If your signature offer doesn’t excite and inspire your person—if it’s not focused on achieving a specific, tangible, and meaningful result, and instead just looks like the typical package of coaching sessions—you’re likely to lose them… forever.
How to make it great:
Don’t try to sell coaching or a coaching package.
Instead, sell a specialized result in the form of an irresistible signature offer.
THIS is what your people want. They don’t care about coaching, or how many sessions they’ll get, or how much time you’ll spend with them per session.
They want the RESULT. And they want to know that you have a process that will lead them to that result.
This process is your signature offer.
Here’s what to include in your Work With Me page:
- A great headline + intro
- The name and description of your signature offer
- The life-changing benefits of your signature offer
- Who it’s for, and who it isn’t for
- A strong call-to-action
When your Work With Me page is rich with the benefits of a result-oriented signature offer, it’s much easier for your ideal person to take action. It’s already a yes for them.
When you’re just offering coaching sessions, and telling them how much coaching they’ll get with you, it’s a much harder sell—because you’re trying to sell them on the intangible value of coaching, rather than the highly tangible value of the result they want.
Trust me, our people aren’t as impressed with the idea of coaching as we are.
Lead with the result you can help them achieve.
It’ll always serve you to see your coaching as a tool in your toolkit, not as your selling point.
Having testimonials on your website is powerful because your people want to know that you’ve helped others achieve the result they want. We’re all wired to place a high value on this kind of “social proof”.
How to make them great:
- Fix spelling and grammatical errors.
- Edit them if they’re repetitive or “rambly”, and ask if the edited version is OK to share.
- Sprinkle them throughout your website—don’t put them all on one page that your visitors may never actually see.
- Include photos of your clients, if possible (and you have their consent).
- Use testimonials that speak clearly to the experience and result of working with you.
If the nature of your coaching work is quite sensitive, and your clients don’t want their names and photos posted on your website, you can still get testimonials from them—just let them know you’ll be using a made-up name or initials, to protect their identity. You’re fully in your integrity to do that, as long as the testimonials themselves are genuine. That’s the part your people care about.
Tip for getting great testimonials:
Don’t wait for your clients to offer them to you, because they very rarely will, even if they had an amazing experience with you.
Instead, at the end of your coaching engagement, ask them to write one for you, and tell them why: because it’d be really helpful for you and you’d like to put it on your website.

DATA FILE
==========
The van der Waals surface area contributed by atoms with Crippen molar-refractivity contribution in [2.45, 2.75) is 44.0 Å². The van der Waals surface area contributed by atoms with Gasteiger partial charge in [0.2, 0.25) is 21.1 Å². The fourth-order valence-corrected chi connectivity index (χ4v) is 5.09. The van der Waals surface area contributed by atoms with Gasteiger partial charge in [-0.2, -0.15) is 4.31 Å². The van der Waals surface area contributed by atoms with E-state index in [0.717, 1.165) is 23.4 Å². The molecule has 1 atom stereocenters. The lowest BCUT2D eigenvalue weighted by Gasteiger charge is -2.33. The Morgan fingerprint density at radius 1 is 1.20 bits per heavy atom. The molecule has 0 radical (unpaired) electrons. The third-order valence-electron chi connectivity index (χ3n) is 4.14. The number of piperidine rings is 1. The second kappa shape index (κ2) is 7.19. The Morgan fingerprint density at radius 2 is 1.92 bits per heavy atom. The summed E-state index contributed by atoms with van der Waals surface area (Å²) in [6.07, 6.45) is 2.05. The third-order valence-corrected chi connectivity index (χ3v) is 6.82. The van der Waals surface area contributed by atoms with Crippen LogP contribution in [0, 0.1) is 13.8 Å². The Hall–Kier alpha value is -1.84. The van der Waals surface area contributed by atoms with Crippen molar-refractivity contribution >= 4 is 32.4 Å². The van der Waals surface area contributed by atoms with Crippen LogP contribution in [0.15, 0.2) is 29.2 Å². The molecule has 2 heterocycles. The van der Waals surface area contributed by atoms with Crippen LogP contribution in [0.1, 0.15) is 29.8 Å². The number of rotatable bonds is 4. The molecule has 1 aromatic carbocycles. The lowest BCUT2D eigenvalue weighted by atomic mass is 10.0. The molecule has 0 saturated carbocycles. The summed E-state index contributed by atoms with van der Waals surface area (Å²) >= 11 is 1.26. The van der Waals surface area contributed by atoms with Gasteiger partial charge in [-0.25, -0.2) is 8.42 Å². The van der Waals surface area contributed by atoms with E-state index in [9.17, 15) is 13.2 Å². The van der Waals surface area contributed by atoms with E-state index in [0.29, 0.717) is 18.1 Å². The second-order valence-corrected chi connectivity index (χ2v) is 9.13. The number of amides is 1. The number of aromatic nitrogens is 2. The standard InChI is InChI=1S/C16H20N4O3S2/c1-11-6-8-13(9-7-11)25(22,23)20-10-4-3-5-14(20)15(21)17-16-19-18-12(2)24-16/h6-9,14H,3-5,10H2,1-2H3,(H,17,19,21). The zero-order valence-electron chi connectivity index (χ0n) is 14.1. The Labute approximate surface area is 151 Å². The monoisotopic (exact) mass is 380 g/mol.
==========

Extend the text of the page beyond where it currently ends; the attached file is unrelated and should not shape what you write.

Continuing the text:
(Including this why makes them more likely to do it… it’s psychology!)
Give them some criteria to mention:
- How they felt working with you
- What they thought about the process you led them through
- What they felt anxious or worried about in the beginning
- The result they got, and how it changed their life
- What kind of person they’d recommend to work with you
Giving them these bullet points will make it easier for them, because they won’t have to wonder what to write about. And it results in a strong, thorough testimonial fit to share on your website.
You might also consider asking them for feedback on what could’ve made their experience with you even better for them. This will help you to refine your process and grow as a coach.
A link to your scheduler
Having a scheduler to integrate into your site (versus a contact form or your email address) will serve you in several ways:
- It gets your person taking immediate action, rather than waiting for a reply from you
- It streamlines your consultation process
- You can use it to schedule your client appointments as well
- Clients get appointment reminders, resulting in fewer no-shows
- Your scheduler can integrate with your calender to keep you organized
How to make it great:
This one is pretty straight-forward:
Offer a free consultation or session on your Work With Me page. Link it to your scheduler so people can book an appointment directly from your website.
You might also consider sending them an email after they’ve scheduled, to let them know you’re looking forward to the appointment. This is just a nice personal touch that makes them feel seen and acknowledged.
An email list opt-in
Having an email list is a great way to provide value and nurture clients.
The problem is, most coaches underestimate what gets people actually subscribing to an email list.
“Subscribe to my newsletter” won’t work.
“Get the latest updates” won’t work either. Updates for what?
If you want people to give you their email address, you have to ask yourself:
What’s in it for them?
How to make it great:
- Place your opt-in where they’ll see it, but don’t think you have to bang them over the head with it. There’s a fine line between making it visible and making it annoying.
- Offer a freebie that will give them a “quick win” or help them take a step toward solving their problem.
- Your freebie can be a quiz, a download, a video, or a series of educational emails.
- Make it easy to consume and digest—you don’t want them spending more than 10 minutes on it, otherwise they’re less likely to engage with it, which defeats the point.
- Keep it super relevant to what you do—you ultimately want it to show them the benefits of working with you.
I hope you found this info useful!
Now, before you start planning your website, it’s super important that you’re actually ready for one, so you avoid wasting lots of time and money on a website that does nothing for you. This is a costly mistake I see coaches make all the time and I don’t want you to make the same mistake.
I wrote an article that gives you the straight dope on figuring that out.
Check it out here: How to Know You’re Ready for a Coaching Website